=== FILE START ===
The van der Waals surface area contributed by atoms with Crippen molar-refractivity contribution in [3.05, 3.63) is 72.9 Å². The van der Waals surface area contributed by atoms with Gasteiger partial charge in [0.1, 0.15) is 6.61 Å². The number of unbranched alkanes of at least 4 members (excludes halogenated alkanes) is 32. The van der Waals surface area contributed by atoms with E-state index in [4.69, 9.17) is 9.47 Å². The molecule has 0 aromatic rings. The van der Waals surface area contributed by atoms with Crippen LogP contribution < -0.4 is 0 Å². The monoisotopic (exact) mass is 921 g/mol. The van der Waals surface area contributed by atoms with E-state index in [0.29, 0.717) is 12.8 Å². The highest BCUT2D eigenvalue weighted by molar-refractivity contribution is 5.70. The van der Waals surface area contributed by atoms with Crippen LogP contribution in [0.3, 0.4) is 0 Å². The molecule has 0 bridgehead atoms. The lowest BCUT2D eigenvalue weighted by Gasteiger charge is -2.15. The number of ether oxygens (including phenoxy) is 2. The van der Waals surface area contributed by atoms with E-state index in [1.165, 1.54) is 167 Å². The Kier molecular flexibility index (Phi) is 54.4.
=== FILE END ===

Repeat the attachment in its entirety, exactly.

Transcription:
The van der Waals surface area contributed by atoms with Crippen molar-refractivity contribution in [3.05, 3.63) is 72.9 Å². The van der Waals surface area contributed by atoms with Gasteiger partial charge in [0.1, 0.15) is 6.61 Å². The number of unbranched alkanes of at least 4 members (excludes halogenated alkanes) is 32. The van der Waals surface area contributed by atoms with E-state index in [4.69, 9.17) is 9.47 Å². The molecule has 0 aromatic rings. The van der Waals surface area contributed by atoms with Crippen LogP contribution < -0.4 is 0 Å². The monoisotopic (exact) mass is 921 g/mol. The van der Waals surface area contributed by atoms with E-state index in [0.29, 0.717) is 12.8 Å². The highest BCUT2D eigenvalue weighted by molar-refractivity contribution is 5.70. The van der Waals surface area contributed by atoms with Crippen LogP contribution in [0.3, 0.4) is 0 Å². The molecule has 0 bridgehead atoms. The lowest BCUT2D eigenvalue weighted by Gasteiger charge is -2.15. The number of ether oxygens (including phenoxy) is 2. The van der Waals surface area contributed by atoms with E-state index in [1.165, 1.54) is 167 Å². The Kier molecular flexibility index (Phi) is 54.4.